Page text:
English, , 179kb
Uganda’s economy has undergone major fluctuations from a vibrant economy in the 1960s, to suffering severe macroeconomic imbalances in the 1970s and 1980s, to enjoying an economic revival since the late 1980s. A key focus of recent public financial management reforms has been to improve macroeconomic performance and ensure strict budgetary discipline, in particular through the use of a three-year rolling budgetary plan as early as
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The most important strategic tasks of Hungarian economic policy are to complete the process of European integration, to build up the appropriate institutional and social capacities and to harmonise real and nominal convergence. This article discusses a theoretical framework for modernisation and how it could be adapted to the Hungarian public sector. Several action scenarios are discussed, but any reforms should aim to rethink the
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Performance-based budgeting seems to be a promising tool for improving the management and accountability of public finances. However, its application causes many difficulties. This article briefly reviews international experience with performance-based budgeting and explores its application in the Netherlands since the late 1990s, including a case study of the Safety Programme. The focus is on transparency and the quality of the
English, , 248kb
This article discusses selected historical developments of Japan’s public finance system from 1947 through 2004, then analyses the successful efforts for fiscal consolidation in the 1980s and the unsuccessful attempt in the 1990s. The article concludes with a look at ongoing reform efforts and lessons for the future.
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This case study considers the substantial reforms to the South African public expenditure management system undertaken since the mid-1990s. The key aspects of the reform process have been: establishing the institutional framework for budget reforms through the "new" Constitution and further national legislation and practice; adopting a multi-year budget framework and top-down budget process; developing a framework for public financial
English, , 221kb
Malawi provides valuable experience on the advantages of a holistic approach when attempting reforms, and on how to manage longer reform programmes. Since 1995, the budget process has been based on the principles of the Medium-term Expenditure Framework. This article presents the findings of a comprehensive review of the MTEF in 1999/2000 which examined its strengths and weaknesses, the possible causes and the proposed reforms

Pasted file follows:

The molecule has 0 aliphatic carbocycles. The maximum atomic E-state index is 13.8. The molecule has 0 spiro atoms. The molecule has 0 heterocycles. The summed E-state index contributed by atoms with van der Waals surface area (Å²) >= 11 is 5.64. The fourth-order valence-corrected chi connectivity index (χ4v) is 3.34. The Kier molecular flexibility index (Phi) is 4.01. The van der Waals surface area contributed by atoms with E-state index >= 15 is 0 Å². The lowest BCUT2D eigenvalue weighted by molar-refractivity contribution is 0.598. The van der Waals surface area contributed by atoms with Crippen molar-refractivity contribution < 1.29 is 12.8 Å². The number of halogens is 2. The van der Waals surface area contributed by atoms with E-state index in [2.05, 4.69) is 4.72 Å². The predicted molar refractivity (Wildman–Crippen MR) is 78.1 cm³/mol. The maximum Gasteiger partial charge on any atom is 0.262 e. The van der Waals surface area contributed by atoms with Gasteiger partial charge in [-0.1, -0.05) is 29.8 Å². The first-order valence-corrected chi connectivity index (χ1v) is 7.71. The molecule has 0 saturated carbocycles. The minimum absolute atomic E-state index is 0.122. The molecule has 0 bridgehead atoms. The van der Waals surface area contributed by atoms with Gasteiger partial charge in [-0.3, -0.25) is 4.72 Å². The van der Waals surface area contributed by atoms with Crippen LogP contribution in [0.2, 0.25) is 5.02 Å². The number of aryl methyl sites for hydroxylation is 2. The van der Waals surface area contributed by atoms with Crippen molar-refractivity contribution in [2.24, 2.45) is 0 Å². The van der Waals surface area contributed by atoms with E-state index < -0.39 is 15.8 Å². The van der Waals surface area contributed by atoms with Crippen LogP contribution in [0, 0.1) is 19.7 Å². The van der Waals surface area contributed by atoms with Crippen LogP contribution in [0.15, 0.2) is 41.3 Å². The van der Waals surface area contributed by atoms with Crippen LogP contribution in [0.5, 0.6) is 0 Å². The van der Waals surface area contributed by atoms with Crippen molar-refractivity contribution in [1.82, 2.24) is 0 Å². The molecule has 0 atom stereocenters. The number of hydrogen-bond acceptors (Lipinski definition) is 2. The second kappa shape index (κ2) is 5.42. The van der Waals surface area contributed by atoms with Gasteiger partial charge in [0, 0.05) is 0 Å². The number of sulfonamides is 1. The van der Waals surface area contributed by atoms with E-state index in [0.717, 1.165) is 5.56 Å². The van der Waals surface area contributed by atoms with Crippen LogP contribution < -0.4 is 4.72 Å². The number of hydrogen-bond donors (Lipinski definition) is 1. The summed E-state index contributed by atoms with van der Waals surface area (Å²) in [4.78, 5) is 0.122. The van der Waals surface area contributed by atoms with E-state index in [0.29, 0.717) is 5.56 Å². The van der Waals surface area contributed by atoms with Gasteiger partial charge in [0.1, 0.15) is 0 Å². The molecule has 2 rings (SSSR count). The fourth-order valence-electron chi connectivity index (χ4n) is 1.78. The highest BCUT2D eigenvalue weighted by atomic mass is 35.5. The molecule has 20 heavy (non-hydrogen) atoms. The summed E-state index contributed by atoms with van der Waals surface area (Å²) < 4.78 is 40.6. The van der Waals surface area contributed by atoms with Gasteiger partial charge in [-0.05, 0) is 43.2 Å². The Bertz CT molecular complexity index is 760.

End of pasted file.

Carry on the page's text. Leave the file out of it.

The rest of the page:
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This article analyses the evolution of Portuguese public expenditure from 1990 to 2004, in order to assess the current position and the prospects for future developments in the absence of corrective measures and structural reforms.
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This article addresses the political, social and broader economic context of public finance reforms in Angola, drawing upon historical perspectives of economic development in Africa and the country’s own experience. The article highlights changes in Angolan practices in line with generally accepted public finance principles, and demonstrates how these reforms occurred within a particular political economy and within sets of
English, , 840kb
Since 2001 Chile’s fiscal policy has been built on the concept of a central government structural balance. The Fiscal Responsibility Law, passed in 2006, gave legal force to key aspects of the structural surplus and fiscal policy.
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This article discusses the reforms introduced in the Netherlands since the 1980s to improve the transparency and efficiency of government programmes: programme budgeting, policy orientation, and interdepartmental policy reviews. The impact on the budget structure and process is described. An annex explains some typical characteristics of the Dutch budgetary process.